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Research into Top Killer of Women Often Excludes Them

Cardiovascular disease is the leading cause of death for American women, yet they continue to be underrepresented in clinical research related to the condition.  

Just 25% of participants in heart attack trials are women. That number jumps to 40% for stroke research. But it’s still not enough. The resulting gaps in medical knowledge from underrepresentation of women skew the effectiveness of cardiovascular care and lead to worse treatment outcomes for women. 

President Joe Biden, in March, signed an executive order and announced more than 20 new actions to “expand and improve research on women’s health.” These efforts, alongside the first-ever White House Initiative on Women’s Health Research, aim to “fundamentally change” the nation’s current approach to women’s health research. 

Women Were Excluded from Foundational Research 

Heart disease was long believed to impact men more than women, at least until women reached menopause. In many cases, doctors didn’t look for it in women, and researchers didn’t investigate it.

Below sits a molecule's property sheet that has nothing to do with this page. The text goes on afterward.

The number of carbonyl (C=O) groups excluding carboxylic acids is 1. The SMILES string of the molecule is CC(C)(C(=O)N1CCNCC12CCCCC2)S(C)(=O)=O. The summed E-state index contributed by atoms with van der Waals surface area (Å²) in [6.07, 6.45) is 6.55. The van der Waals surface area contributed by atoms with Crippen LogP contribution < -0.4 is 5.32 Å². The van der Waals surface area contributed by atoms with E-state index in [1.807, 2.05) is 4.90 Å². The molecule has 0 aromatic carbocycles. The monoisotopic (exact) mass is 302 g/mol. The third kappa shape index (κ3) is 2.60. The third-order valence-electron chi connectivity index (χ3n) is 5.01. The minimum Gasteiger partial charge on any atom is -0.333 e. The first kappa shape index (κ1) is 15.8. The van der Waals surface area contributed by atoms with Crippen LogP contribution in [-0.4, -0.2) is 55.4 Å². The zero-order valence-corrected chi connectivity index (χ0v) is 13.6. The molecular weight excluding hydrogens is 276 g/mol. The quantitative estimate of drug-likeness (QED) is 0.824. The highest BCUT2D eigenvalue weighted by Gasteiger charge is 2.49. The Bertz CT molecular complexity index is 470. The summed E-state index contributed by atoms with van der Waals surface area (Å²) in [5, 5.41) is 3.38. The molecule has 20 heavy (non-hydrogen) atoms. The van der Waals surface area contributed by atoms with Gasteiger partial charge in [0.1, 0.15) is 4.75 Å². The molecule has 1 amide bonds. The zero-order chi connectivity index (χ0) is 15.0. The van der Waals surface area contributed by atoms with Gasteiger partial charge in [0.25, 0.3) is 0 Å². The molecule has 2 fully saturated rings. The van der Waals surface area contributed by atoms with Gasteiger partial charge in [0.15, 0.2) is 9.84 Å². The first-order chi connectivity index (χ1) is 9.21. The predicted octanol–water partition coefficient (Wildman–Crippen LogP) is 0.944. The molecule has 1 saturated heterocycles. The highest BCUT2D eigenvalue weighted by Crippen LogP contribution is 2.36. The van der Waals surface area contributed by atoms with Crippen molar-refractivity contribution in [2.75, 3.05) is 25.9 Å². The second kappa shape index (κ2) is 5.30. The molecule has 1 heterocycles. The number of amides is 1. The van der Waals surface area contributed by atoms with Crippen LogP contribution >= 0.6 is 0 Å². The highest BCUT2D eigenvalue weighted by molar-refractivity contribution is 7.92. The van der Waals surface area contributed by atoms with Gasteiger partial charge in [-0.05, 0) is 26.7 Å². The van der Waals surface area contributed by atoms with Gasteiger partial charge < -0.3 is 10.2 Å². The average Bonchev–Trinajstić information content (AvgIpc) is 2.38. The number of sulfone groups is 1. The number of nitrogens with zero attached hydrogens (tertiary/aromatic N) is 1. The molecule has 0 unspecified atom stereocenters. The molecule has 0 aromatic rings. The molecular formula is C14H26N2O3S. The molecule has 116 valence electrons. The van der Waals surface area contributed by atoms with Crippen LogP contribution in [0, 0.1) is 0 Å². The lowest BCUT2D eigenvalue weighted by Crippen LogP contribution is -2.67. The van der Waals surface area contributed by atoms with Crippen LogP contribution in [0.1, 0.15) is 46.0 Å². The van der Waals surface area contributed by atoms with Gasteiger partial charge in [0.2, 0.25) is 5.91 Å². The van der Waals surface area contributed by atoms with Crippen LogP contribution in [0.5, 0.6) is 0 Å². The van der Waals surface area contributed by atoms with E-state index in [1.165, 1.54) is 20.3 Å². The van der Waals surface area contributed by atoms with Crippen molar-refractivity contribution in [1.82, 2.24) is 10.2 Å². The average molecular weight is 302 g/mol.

In fact, women were not widely included in clinical trials until the 1990s. To this day, ongoing challenges to women’s participation center around recruitment. Fewer women are treated for heart disease, fewer women are referred to researchers by their doctors, and fewer women may be able to participate due to family or childcare obligations – a burden unevenly borne by women. 

Women Face Unique CVD Risks 

Even as the understanding and treatment of cardiovascular disease has improved, women under 65 continue to die twice as often after a heart attack as their male counterparts, for whom many screenings were initially designed and on whom interventions were tested.  

Symptoms of heart disease often present differently in men and women. And women’s hearts experience different risk factors than men’s do. For example, cardiovascular health can be particularly challenged by pregnancy and childbirth, as evidenced by the fact that cardiovascular disease is the leading cause of death in expectant and new moms. Oral contraceptive use, perimenopausal hormone supplements and treatments for female reproductive cancers are all associated with increased cardiovascular risks, too.  

Despite these increased risk factors, women are less likely to undergo proactive heart health screenings. Sadly, many cardiologists report they are ill-equipped to identify or assess heart disease risks specific to women. 

Until women’s heart research and treatment reach parity with men’s, women will continue to receive subpar care and experience unnecessary mortality from heart disease.  

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